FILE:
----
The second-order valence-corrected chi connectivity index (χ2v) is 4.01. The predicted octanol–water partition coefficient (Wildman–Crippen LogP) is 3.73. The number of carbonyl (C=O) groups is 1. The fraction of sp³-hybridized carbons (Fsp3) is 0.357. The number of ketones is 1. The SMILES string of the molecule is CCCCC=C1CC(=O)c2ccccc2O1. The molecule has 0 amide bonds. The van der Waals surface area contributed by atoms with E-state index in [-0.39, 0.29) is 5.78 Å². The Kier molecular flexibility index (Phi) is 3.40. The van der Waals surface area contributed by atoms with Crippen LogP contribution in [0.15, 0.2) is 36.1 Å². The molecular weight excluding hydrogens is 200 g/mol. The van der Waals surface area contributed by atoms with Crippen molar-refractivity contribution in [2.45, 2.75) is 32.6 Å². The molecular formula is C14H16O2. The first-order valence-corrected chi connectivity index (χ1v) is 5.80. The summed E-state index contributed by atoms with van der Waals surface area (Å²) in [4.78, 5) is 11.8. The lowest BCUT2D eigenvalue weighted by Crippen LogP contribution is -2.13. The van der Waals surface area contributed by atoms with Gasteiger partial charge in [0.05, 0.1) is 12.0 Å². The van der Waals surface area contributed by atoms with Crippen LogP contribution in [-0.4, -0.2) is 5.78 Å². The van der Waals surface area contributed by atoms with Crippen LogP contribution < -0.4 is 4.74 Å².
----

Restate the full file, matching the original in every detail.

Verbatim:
The second-order valence-corrected chi connectivity index (χ2v) is 4.01. The predicted octanol–water partition coefficient (Wildman–Crippen LogP) is 3.73. The number of carbonyl (C=O) groups is 1. The fraction of sp³-hybridized carbons (Fsp3) is 0.357. The number of ketones is 1. The SMILES string of the molecule is CCCCC=C1CC(=O)c2ccccc2O1. The molecule has 0 amide bonds. The van der Waals surface area contributed by atoms with E-state index in [-0.39, 0.29) is 5.78 Å². The Kier molecular flexibility index (Phi) is 3.40. The van der Waals surface area contributed by atoms with Crippen LogP contribution in [0.15, 0.2) is 36.1 Å². The molecular weight excluding hydrogens is 200 g/mol. The van der Waals surface area contributed by atoms with Crippen molar-refractivity contribution in [2.45, 2.75) is 32.6 Å². The molecular formula is C14H16O2. The first-order valence-corrected chi connectivity index (χ1v) is 5.80. The summed E-state index contributed by atoms with van der Waals surface area (Å²) in [4.78, 5) is 11.8. The lowest BCUT2D eigenvalue weighted by Crippen LogP contribution is -2.13. The van der Waals surface area contributed by atoms with Gasteiger partial charge in [0.05, 0.1) is 12.0 Å². The van der Waals surface area contributed by atoms with Crippen LogP contribution in [-0.4, -0.2) is 5.78 Å². The van der Waals surface area contributed by atoms with Crippen LogP contribution < -0.4 is 4.74 Å².